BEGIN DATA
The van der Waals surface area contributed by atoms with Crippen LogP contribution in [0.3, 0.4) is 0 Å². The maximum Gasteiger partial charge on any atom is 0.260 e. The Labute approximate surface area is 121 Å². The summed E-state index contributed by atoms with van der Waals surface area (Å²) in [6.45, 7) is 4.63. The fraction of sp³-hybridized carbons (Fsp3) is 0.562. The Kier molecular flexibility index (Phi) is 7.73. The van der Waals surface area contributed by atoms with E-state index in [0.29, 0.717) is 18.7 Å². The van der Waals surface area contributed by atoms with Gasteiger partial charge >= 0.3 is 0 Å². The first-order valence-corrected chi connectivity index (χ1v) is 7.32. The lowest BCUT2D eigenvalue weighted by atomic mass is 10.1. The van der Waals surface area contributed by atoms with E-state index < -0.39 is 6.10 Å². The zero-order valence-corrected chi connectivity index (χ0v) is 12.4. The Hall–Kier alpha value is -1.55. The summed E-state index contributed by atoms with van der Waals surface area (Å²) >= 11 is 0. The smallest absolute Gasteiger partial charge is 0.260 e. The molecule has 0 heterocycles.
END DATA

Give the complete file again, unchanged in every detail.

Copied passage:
The van der Waals surface area contributed by atoms with Crippen LogP contribution in [0.3, 0.4) is 0 Å². The maximum Gasteiger partial charge on any atom is 0.260 e. The Labute approximate surface area is 121 Å². The summed E-state index contributed by atoms with van der Waals surface area (Å²) in [6.45, 7) is 4.63. The fraction of sp³-hybridized carbons (Fsp3) is 0.562. The Kier molecular flexibility index (Phi) is 7.73. The van der Waals surface area contributed by atoms with E-state index in [0.29, 0.717) is 18.7 Å². The van der Waals surface area contributed by atoms with Gasteiger partial charge >= 0.3 is 0 Å². The first-order valence-corrected chi connectivity index (χ1v) is 7.32. The lowest BCUT2D eigenvalue weighted by atomic mass is 10.1. The van der Waals surface area contributed by atoms with E-state index < -0.39 is 6.10 Å². The zero-order valence-corrected chi connectivity index (χ0v) is 12.4. The Hall–Kier alpha value is -1.55. The summed E-state index contributed by atoms with van der Waals surface area (Å²) >= 11 is 0. The smallest absolute Gasteiger partial charge is 0.260 e. The molecule has 0 heterocycles.